As the Indian Prime Minister launches critical reforms of India's bureaucratic structures, foreign affairs and trade must go hand in hand, writes India Inc. Founder & CEO Manoj Ladwa.
To say that India's bureaucracy is in need of reform would be an understatement. But no Indian Prime Minister has dared to shake up an institution that wields more power than most civil services anywhere in the world. Well, until now.
Prime Minister Modi has recognised that in order to catapult India into a $5-trillion economy - the world's third-largest behind the US and China - in the next few years, he urgently needs a bureaucracy that is well resourced and filled with the right talent.
Inducting private sector domain specialists laterally into senior positions in the tradition and precedent-bound Indian bureaucracy is nothing short of revolutionary in the Indian context. It is set to be one of his most ambitious and boldest reform measures till date.
In April this year, after more than a year of debate, discussions and preparation, the government inducted the first batch of laterally recruited nine joint secretaries in the departments of Agriculture, Cooperatives & Farmers Welfare, Civil Aviation, Commerce, Economic Affairs, Environment, Forest & Climate Change, Financial Services, New & Renewable Energy, Road Transport & Highways and Shipping. Joint secretary is a senior bureaucratic position in India.
This can, potentially, become one of the most far-reaching reforms undertaken by Modi, if, as envisaged, the government goes ahead with its plan of recruiting more than 400 more domain specialists from the private sector into various departments of the government.
The Indian Administrative Service (IAS) and the rest of the Indian bureaucracy is the successor to the British era Indian Civil Service (ICS), which had been set up by the erstwhile colonial administration to primarily maintain law and order and collect revenues from the districts. Since Independence, Civil Services in India (which include three categories - All India, Central and State), have been dealt with Articles 310, 311 and 312. Civil servants in India go through a highly competitive and merit-based process, which probably is one of the toughest to crack in the world.
Every year, the bright and young cadre civil servants embarks on a long career in which they are expected to take on a wide variety of roles - from the district to the central level. Due to the nature of their career path and the training provided, civil servants in India tend to be generalists. Until about recently, officers with no specialised knowledge were considered adequate to carry out their responsibilities. But as management and public administration became more complex - and emerged as specialist fields of knowledge and service - the lack of specialists in the Indian bureaucracy began to be felt.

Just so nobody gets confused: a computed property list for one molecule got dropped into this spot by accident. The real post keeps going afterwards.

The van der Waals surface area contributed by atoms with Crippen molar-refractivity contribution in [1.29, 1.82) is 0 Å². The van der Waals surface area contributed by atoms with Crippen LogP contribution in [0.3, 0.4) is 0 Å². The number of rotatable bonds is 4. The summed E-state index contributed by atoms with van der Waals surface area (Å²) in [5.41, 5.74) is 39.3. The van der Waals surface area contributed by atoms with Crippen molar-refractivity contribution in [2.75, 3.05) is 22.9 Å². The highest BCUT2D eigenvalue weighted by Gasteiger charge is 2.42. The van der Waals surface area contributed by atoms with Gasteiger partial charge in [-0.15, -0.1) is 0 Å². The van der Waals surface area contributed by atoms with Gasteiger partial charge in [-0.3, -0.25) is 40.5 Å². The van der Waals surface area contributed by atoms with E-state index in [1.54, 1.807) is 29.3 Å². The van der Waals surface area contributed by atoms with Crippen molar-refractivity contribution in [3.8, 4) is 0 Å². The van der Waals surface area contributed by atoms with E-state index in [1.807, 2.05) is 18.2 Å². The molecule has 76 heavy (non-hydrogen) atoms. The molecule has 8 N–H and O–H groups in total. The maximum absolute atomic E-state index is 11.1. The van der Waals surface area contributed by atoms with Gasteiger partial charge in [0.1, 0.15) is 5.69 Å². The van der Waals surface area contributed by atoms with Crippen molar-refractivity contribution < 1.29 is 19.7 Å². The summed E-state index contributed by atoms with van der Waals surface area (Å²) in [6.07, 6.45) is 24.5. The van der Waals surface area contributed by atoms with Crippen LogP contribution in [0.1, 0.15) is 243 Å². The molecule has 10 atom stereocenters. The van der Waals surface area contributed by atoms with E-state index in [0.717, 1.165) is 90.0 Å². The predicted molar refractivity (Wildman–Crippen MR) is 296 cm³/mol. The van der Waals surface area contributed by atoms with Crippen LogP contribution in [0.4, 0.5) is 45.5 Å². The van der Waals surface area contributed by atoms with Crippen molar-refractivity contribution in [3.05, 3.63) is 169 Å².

Incidentally, the IAS, which was referred to as India's “steel frame” by Sardar Vallabhbhai Patel - India's first Home Minister, has been adjudged, along with the rest of India's generalist bureaucracy, as Asia's most inefficient by the Political and Risk Consultancy, a Hong Kong-based a consulting firm specialising in strategic business information and analysis in Asia.
One reason for this could be the more than 20 per cent vacancy rate in the IAS cadre of about 6,500 officers - or more than 1,300 officers. The reason: insufficient training capacity at the institution mandated to train such officers. As India embarks on its aspirations to become a $5 trillion economy by 2025, it is imperative that this “steel frame” is well equipped to enable this growth.
Nowhere, in my opinion, is this acute shortage of talent more visible than in India's Foreign Office and the Commerce Ministry. India has about 940 Indian Foreign Service (IFS) - the dedicated cadre for the Ministry of External Affairs. This is about the same size as the foreign service cadre of small countries such as Singapore and New Zealand. Even Australia has a diplomatic cadre comprising more than 6,000 officers.
Countries with economies and global interests comparable to India - such as the UK, Japan, US and China - have more than five to 10 times as many career diplomats. Such a small foreign service was justified in earlier times when India didn't have many tangible global interests. But now, with an almost $3-trillion economy and economic and strategic interests in almost every continent, India clearly needs a much larger foreign service to do justice to its size.
And the likely expansion of India's foreign service cadre will also provide the Indian government the opportunity to steer its foreign policy orientation away from legacy ideological fetters and drive India's foreign relations towards a greater trade and investment focus through better coordination and perhaps even a joint venture with the Commerce Ministry.
Here, New Delhi can take a leaf out UK's playbook and laterally hire globally experienced trade commissioners. For eg, as one of the reactions to the impending Brexit, UK Secretary of State for International Trade Dr Liam Fox recently launched a training scheme to recruit “UK's talent pool of future negotiators, policy makers and Trade Commissioners”. It calls upon people of all ages and experiences to work with the UK government and includes international placements across the Department for International Trade's 127 locations worldwide.
In this context, may I add that 'India Global Business' and I have long argued that India needs a Trade Representative, along the lines of the US, to deal with its multilateral and bilateral trade relationships. This could be a good time to induct a lateral entrant with experience in global trade negotiations. The Modi government has made a good beginning on allowing lateral entry of professionals into the Indian bureaucracy. The coming years will show if this experiment is paying the desired dividends.